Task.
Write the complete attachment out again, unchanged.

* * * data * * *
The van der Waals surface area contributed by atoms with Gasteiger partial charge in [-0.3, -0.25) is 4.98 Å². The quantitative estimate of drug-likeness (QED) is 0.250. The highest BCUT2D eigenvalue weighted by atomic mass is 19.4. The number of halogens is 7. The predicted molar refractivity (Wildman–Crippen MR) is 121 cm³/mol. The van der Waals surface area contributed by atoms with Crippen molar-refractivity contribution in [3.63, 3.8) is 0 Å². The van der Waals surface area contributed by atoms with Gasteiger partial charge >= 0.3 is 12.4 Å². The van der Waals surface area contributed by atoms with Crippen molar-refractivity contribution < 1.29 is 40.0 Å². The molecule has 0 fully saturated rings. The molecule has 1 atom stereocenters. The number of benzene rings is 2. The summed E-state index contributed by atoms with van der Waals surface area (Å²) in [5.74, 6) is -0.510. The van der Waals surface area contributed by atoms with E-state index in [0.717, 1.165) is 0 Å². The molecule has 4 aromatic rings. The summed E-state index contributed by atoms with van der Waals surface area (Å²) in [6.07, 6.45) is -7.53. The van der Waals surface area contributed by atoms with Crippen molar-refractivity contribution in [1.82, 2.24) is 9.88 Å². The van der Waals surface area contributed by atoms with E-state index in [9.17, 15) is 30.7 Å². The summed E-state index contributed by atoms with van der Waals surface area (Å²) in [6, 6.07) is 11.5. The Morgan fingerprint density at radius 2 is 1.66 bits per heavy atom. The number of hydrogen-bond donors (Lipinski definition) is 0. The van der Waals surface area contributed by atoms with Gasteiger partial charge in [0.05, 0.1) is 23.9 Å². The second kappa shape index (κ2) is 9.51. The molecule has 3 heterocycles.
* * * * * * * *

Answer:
The van der Waals surface area contributed by atoms with Gasteiger partial charge in [-0.3, -0.25) is 4.98 Å². The quantitative estimate of drug-likeness (QED) is 0.250. The highest BCUT2D eigenvalue weighted by atomic mass is 19.4. The number of halogens is 7. The predicted molar refractivity (Wildman–Crippen MR) is 121 cm³/mol. The van der Waals surface area contributed by atoms with Crippen molar-refractivity contribution in [3.63, 3.8) is 0 Å². The van der Waals surface area contributed by atoms with Gasteiger partial charge >= 0.3 is 12.4 Å². The van der Waals surface area contributed by atoms with Crippen molar-refractivity contribution < 1.29 is 40.0 Å². The molecule has 0 fully saturated rings. The molecule has 1 atom stereocenters. The number of benzene rings is 2. The summed E-state index contributed by atoms with van der Waals surface area (Å²) in [5.74, 6) is -0.510. The van der Waals surface area contributed by atoms with E-state index in [0.717, 1.165) is 0 Å². The molecule has 4 aromatic rings. The summed E-state index contributed by atoms with van der Waals surface area (Å²) in [6.07, 6.45) is -7.53. The van der Waals surface area contributed by atoms with Crippen molar-refractivity contribution in [1.82, 2.24) is 9.88 Å². The van der Waals surface area contributed by atoms with E-state index in [9.17, 15) is 30.7 Å². The summed E-state index contributed by atoms with van der Waals surface area (Å²) in [6, 6.07) is 11.5. The Morgan fingerprint density at radius 2 is 1.66 bits per heavy atom. The number of hydrogen-bond donors (Lipinski definition) is 0. The van der Waals surface area contributed by atoms with Gasteiger partial charge in [0.05, 0.1) is 23.9 Å². The second kappa shape index (κ2) is 9.51. The molecule has 3 heterocycles.